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Your Favorite AI Language Tool is Toxic

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A representation of natural language processing.

Pretrained language models are prone to generating racist, sexist, or otherwise toxic language, which hinders their safe deployment, according to a new research paper from the Allen Institute for AI.


The business world has been captivated by A.I. that can craft sentences that seem, at least superficially, like they've been written by humans. 

But these so-called pretrained language models have a major problem: They "are prone to generating racist, sexist, or otherwise toxic language, which hinders their safe deployment," according to a new research paper by The Allen Institute for AI (AI2), a non-profit research lab founded by the late Microsoft co-founder Paul Allen.

Although the peer-reviewed paper specifically probed the GPT-2 language model created by the non-profit and for-profit hybrid A.I. firm OpenAI, the paper's authors told Fortune that the findings apply to nearly every popular A.I. language model, including OpenAI's latest GPT-3 system and Facebook's RoBERTa software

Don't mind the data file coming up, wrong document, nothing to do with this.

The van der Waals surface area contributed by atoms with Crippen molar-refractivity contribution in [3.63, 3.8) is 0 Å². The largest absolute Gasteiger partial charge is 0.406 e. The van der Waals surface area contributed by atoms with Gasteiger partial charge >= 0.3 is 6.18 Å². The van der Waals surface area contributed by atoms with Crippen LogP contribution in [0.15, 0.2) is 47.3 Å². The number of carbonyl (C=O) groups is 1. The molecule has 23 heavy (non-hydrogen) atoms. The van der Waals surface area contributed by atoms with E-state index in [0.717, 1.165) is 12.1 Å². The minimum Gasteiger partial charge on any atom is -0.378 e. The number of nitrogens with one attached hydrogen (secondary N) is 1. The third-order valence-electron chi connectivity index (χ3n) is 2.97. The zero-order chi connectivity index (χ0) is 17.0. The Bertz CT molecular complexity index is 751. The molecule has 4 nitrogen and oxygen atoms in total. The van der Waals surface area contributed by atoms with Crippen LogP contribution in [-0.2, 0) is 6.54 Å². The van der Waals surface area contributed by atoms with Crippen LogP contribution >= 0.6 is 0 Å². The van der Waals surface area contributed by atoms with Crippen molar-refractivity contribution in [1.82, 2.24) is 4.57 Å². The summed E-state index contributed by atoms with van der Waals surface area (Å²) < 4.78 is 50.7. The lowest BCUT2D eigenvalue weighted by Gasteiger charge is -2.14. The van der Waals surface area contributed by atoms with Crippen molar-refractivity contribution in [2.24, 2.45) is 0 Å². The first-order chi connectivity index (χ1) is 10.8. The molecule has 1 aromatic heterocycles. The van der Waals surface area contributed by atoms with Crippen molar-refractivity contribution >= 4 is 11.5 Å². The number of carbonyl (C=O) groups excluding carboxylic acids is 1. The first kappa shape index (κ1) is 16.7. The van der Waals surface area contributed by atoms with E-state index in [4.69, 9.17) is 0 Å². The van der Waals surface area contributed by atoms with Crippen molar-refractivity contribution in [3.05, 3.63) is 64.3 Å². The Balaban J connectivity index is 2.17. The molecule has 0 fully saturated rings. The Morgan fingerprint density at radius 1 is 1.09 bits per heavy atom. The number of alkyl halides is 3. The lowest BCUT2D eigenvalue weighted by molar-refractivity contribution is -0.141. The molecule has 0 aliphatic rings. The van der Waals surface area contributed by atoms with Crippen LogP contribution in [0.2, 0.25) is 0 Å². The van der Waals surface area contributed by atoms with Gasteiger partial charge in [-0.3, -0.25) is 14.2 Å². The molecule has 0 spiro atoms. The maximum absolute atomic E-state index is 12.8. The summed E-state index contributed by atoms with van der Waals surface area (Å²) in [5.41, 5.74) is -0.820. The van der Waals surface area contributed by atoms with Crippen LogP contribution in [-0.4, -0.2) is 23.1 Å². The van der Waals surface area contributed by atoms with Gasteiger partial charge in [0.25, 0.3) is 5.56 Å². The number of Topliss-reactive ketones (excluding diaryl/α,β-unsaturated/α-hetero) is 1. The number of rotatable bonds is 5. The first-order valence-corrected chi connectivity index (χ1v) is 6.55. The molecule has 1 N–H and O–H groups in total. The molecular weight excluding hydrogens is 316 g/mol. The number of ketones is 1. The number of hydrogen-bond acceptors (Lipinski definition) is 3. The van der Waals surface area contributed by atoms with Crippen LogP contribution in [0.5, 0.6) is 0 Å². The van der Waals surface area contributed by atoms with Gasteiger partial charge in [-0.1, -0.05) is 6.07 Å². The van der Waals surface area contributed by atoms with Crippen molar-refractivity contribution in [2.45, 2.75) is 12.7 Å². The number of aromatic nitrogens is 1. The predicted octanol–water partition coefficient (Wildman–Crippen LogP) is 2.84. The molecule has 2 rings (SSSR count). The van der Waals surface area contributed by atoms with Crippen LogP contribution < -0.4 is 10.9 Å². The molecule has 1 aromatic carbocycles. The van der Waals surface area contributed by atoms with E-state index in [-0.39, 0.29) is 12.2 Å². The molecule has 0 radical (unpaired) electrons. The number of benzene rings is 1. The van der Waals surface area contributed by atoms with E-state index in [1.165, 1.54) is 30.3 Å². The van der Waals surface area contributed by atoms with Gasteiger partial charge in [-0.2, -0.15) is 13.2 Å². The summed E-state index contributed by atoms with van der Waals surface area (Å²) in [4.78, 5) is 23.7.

The findings, which have been accepted for the upcoming Empirical Methods in Natural Language Processing A.I. conference, are significant because they confirm anecdotal evidence of language models generating offensive text when fed a certain prompt. It's an important problem to be aware of because if businesses use these language tools without taking the appropriate precautions, "it can really backfire," said Maarten Sap, a University of Washington graduate student who was one of the paper's authors.


From Fortune
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